Eos: Induced Dipoles and Dispersion Forces

Induced Dipoles and Dispersion Forces

Symmetric molecules have no net charge and a symmetrical distribution of charges, so there is no dipole interaction between them (Ex: $CO_2$, $CH_4$).

Nevertheless, proximity to permanent dipoles can induce a temporary dipole in these symmetric molecules.

DEFINITION

An induced dipole is caused when a molecule that would not by itself have a dipole moment is brought close to a molecule with a dipole moment. (That is, the dipole "pushes" the electron cloud of the symmetric molecule.)

DEFINITION

The polarizability, $\alpha$, of a molecule characterizes the ease to which that molecule's electrons are "pushed". What do you think influences this value?

$F_{12} \propto -\frac{\mu_1^2\alpha_2}{r^7}$

$\Gamma_{12} \propto -\frac{\mu_1^2\alpha_2}{r^6}$

Even if two symmetric molecules (with no net charge) come into proximity, fluctuations in the electron cloud density can induce dipole-like behavior.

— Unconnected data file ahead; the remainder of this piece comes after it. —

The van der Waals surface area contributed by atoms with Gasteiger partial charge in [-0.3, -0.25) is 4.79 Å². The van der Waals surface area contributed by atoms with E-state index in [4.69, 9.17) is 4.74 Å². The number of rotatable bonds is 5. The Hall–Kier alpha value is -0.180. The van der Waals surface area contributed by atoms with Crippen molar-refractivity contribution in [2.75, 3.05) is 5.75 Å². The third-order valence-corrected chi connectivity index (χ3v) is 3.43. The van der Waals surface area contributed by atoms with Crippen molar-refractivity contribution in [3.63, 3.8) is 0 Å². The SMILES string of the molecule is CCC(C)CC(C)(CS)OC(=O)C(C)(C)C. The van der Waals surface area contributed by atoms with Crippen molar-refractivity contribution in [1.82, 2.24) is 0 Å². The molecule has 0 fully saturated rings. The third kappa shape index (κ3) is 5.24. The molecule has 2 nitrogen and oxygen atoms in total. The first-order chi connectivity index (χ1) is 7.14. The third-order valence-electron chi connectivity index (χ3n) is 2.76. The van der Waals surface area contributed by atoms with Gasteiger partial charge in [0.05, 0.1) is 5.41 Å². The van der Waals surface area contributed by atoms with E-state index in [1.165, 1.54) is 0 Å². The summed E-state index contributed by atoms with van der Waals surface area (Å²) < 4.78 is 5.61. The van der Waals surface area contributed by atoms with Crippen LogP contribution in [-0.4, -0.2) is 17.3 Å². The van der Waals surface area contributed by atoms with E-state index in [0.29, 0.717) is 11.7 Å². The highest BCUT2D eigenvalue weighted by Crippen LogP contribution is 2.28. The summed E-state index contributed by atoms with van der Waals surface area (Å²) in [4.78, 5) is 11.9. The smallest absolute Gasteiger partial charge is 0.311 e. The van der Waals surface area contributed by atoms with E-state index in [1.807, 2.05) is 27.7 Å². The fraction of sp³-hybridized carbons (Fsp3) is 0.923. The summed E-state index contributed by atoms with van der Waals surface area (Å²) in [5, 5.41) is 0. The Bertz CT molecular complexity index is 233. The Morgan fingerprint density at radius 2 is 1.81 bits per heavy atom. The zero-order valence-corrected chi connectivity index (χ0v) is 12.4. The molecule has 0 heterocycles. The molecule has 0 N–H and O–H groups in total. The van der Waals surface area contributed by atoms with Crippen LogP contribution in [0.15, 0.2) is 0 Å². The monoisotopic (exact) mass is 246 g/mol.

DEFINITION

Dispersion (London) Forces arise when two non-polar (i.e., do not have a dipole) molecules are brought close together so that their time-varying electron clouds "push" each other.

$F_{12} \propto -\frac{\alpha_1\alpha_2}{r^7}$

$\Gamma_{12} \propto -\frac{\alpha_1\alpha_2}{r^6}$

Definition

Dipole-dipole, dipole-induced-dipole, and dispersion forces are all attractive and all decay as $r^7$ (potential decays as $r^6$). All are lumped together as van der Waals forces.

Outcome

Define van der Waals forces and relate it to the dipole moment and polarizability of a molecule.